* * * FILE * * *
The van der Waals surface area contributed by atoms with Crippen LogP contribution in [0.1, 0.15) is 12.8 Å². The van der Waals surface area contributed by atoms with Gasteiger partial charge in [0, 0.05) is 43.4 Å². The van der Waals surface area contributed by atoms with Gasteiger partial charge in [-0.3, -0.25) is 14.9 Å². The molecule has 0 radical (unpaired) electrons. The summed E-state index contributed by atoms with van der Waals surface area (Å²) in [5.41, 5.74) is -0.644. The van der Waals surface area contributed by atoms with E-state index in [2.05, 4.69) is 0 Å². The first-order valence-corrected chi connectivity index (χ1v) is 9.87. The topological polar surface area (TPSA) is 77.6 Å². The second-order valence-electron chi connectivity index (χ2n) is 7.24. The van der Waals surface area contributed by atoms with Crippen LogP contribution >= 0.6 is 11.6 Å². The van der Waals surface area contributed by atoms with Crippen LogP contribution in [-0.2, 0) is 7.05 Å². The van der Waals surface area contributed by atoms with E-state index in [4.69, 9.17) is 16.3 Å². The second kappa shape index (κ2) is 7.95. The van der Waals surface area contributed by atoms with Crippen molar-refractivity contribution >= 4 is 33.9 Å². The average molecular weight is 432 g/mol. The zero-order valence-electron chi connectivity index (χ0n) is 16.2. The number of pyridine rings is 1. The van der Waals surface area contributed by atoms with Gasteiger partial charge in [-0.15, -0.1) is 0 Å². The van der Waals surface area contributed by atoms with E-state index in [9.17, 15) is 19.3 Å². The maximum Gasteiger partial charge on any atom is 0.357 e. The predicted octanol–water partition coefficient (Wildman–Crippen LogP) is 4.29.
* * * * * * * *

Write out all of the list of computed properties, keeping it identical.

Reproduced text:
The van der Waals surface area contributed by atoms with Crippen LogP contribution in [0.1, 0.15) is 12.8 Å². The van der Waals surface area contributed by atoms with Gasteiger partial charge in [0, 0.05) is 43.4 Å². The van der Waals surface area contributed by atoms with Gasteiger partial charge in [-0.3, -0.25) is 14.9 Å². The molecule has 0 radical (unpaired) electrons. The summed E-state index contributed by atoms with van der Waals surface area (Å²) in [5.41, 5.74) is -0.644. The van der Waals surface area contributed by atoms with E-state index in [2.05, 4.69) is 0 Å². The first-order valence-corrected chi connectivity index (χ1v) is 9.87. The topological polar surface area (TPSA) is 77.6 Å². The second-order valence-electron chi connectivity index (χ2n) is 7.24. The van der Waals surface area contributed by atoms with Crippen LogP contribution >= 0.6 is 11.6 Å². The van der Waals surface area contributed by atoms with Crippen LogP contribution in [-0.2, 0) is 7.05 Å². The van der Waals surface area contributed by atoms with E-state index in [4.69, 9.17) is 16.3 Å². The second kappa shape index (κ2) is 7.95. The van der Waals surface area contributed by atoms with Crippen molar-refractivity contribution >= 4 is 33.9 Å². The average molecular weight is 432 g/mol. The zero-order valence-electron chi connectivity index (χ0n) is 16.2. The number of pyridine rings is 1. The van der Waals surface area contributed by atoms with Gasteiger partial charge in [-0.15, -0.1) is 0 Å². The van der Waals surface area contributed by atoms with E-state index in [9.17, 15) is 19.3 Å². The maximum Gasteiger partial charge on any atom is 0.357 e. The predicted octanol–water partition coefficient (Wildman–Crippen LogP) is 4.29.